Making his home debut with the franchise last night, George scored 37 points in 20 minutes in a rout of the Hawks. Afterward, he credited a pair of offseason surgeries that fixed his damaged shoulders.

“I got [a] new shoulder,” George said. “I can’t say nothing else to that: I got new shoulders. And they haven’t been this healthy in a long time.”

George went under the knife in May shortly after the Thunder were eliminated from the playoffs, as doctors fixed a partially torn tendon in his right shoulder. A second operation a month later repaired a partial tear in his left labrum. The Clippers have brought him along slowly since acquiring him in a July trade that sealed Kawhi Leonard‘s decision to join the organization. George didn’t take the court until Thursday, but quickly showed he was worth the wait.

He scored 33 points at New Orleans, giving him 70 in a combined 44 minutes. That’s the highest total for any player in his first two games with the Clippers, and last night’s 37-point performance is the most by anyone making his Clippers home debut. George believes he could have done more if he weren’t on a minutes limit.

“It could have been my first 50(-point game),” he told reporters. “That’s just how I felt, but … I’m a confident player. It wasn’t more so a confidence (thing) by me saying I’m back. It’s just a statement. I’m just happy to be back to this game.”

George still hasn’t played alongside Leonard, who has turned in several impressive performances while his fellow star was recuperating. Leonard sat out the past two games with a left knee contusion, which coach Doc Rivers called a day-to-day issue. The league might get its first look at the new tandem tomorrow night when L.A. hosts Oklahoma City.

Paul George Plans To Make Clippers Debut On Thursday

Star forward Paul George is expected to make his debut as a member of the Clippers on Thursday in New Orleans, reports Chris Haynes of Yahoo Sports.

George has spent the first three weeks of the regular season recovering from a pair of shoulder surgeries he underwent in the spring after the Thunder’s season came to an end.

There was an expectation that he’d miss about 10 games to start the season before targeting this week’s back-to-back set in Houston (Wednesday) and New Orleans (Thursday) for his return. Barring a setback, the plan is for him to sit out the game against the Rockets before suiting up vs. the Pelicans, says Haynes.

George’s return is great news for a Clippers team that may be without Landry Shamet, who is undergoing an MRI today on his sprained left ankle. If Shamet misses time, the rest of the Clippers should play similar minutes with George back in the lineup. Once the roster is fully healthy, some of those players figure to have their roles adjusted.

Kawhi Leonard, who is on a load-management plan, will likely sit out one game of the Clippers’ back-to-back set, but it’s unclear at this point whether that will happen Wednesday or Thursday.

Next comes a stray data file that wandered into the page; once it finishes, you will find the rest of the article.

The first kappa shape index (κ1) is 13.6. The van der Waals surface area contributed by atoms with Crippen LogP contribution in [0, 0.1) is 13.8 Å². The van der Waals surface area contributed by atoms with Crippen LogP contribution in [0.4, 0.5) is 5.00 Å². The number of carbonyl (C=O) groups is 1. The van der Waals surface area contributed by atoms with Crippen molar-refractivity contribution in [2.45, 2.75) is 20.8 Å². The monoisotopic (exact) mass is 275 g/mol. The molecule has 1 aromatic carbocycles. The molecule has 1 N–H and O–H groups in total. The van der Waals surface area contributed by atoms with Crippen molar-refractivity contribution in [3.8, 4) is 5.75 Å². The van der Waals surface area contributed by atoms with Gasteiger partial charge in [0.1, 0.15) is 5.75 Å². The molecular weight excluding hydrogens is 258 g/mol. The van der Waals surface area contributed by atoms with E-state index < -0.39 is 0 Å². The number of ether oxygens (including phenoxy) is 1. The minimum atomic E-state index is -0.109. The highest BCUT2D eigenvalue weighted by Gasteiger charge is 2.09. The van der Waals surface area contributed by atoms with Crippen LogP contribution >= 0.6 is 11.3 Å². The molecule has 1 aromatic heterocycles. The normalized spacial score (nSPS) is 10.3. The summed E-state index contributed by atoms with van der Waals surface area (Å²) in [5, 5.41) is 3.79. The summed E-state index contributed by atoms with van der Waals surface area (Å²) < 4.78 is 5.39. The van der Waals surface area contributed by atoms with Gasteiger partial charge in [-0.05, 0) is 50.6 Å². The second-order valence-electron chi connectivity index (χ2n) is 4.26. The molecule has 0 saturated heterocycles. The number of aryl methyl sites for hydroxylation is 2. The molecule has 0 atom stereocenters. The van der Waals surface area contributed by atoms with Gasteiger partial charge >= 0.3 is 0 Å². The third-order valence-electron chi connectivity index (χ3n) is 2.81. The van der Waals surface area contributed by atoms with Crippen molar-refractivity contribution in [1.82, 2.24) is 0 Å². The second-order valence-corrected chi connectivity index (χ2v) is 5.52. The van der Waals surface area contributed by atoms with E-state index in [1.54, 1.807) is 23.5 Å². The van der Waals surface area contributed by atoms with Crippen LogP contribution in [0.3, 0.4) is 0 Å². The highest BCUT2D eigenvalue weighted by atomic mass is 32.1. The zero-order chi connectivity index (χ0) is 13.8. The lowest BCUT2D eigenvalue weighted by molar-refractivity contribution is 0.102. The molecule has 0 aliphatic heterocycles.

Western Notes: Collins, Davis, Lillard, West

Zach Collins hasn’t given up on playing this season, Casey Holdahl of the team’s website tweets “For sure, it’s very realistic,” Collins told Holdahl. However, the Trail Blazers big man faces a long rehab after undergoing shoulder surgery last week. He’s expected to miss at least four months, which leaves only about a month before the end of the regular season in a best-case scenario.

We have more from the Western Conference:

  • Anthony Davis is playing through right shoulder pain, an injury he suffered on a missed dunk attempt two weeks ago, Dave McMenamin of ESPN relays. “There’s really never a play I don’t feel it,” Davis said. He hasn’t missed any games due to the injury and that will continue as long as he doesn’t aggravate it, according to Mark Medina of USA Today. “If he can be out there, he’s going to be out there,” Lakers coach Frank Vogel said. “He’s going to play through pain. We just got to make sure that it’s being done intelligently.”
  • Trail Blazers point guard Damian Lillard is content to stay the course with the Trail Blazers rather than joining forces with superstars in other organizations, as he explained to Medina in a separate story. Lillard signed a four-year, $196MM extension during the summer. “I just feel like there’s always a reward at the end. When you do things the right way and you do the work, you’re going to get the results,” Lillard said. “I really believe that. We’ve gotten the results. Even after failures, we come back and answer to it. We’re staying the course. That’s worth it to me.”
  • Clippers adviser Jerry West rubber-stamped the Paul George blockbuster with the Thunder and explained why to Sam Amick of The Athletic. The Clippers gave up five first-rounders, Shai Gilgeous-Alexander and Danilo Gallinari. “Everybody talks about all the draft picks we gave away. Well, we did give a lot of draft picks away. But two of them were not ours – period, OK?” West said. Giving up the young point guard was the hard part but worth it in West’s mind. “I think Shai is going to be an All-Star player in this league for a long time, and he’ll keep getting better. But we have two finished products right in the prime of their careers (in Kawhi Leonard and George) – or just getting in the prime of their careers,” he said.

Pacific Notes: Johnson, Rondo, Kings, George

Former Lakers president of basketball operations Magic Johnson recently appeared on Fox Sports 1 to discuss his old team, the well-documented trade conversations involving Anthony Davis and more.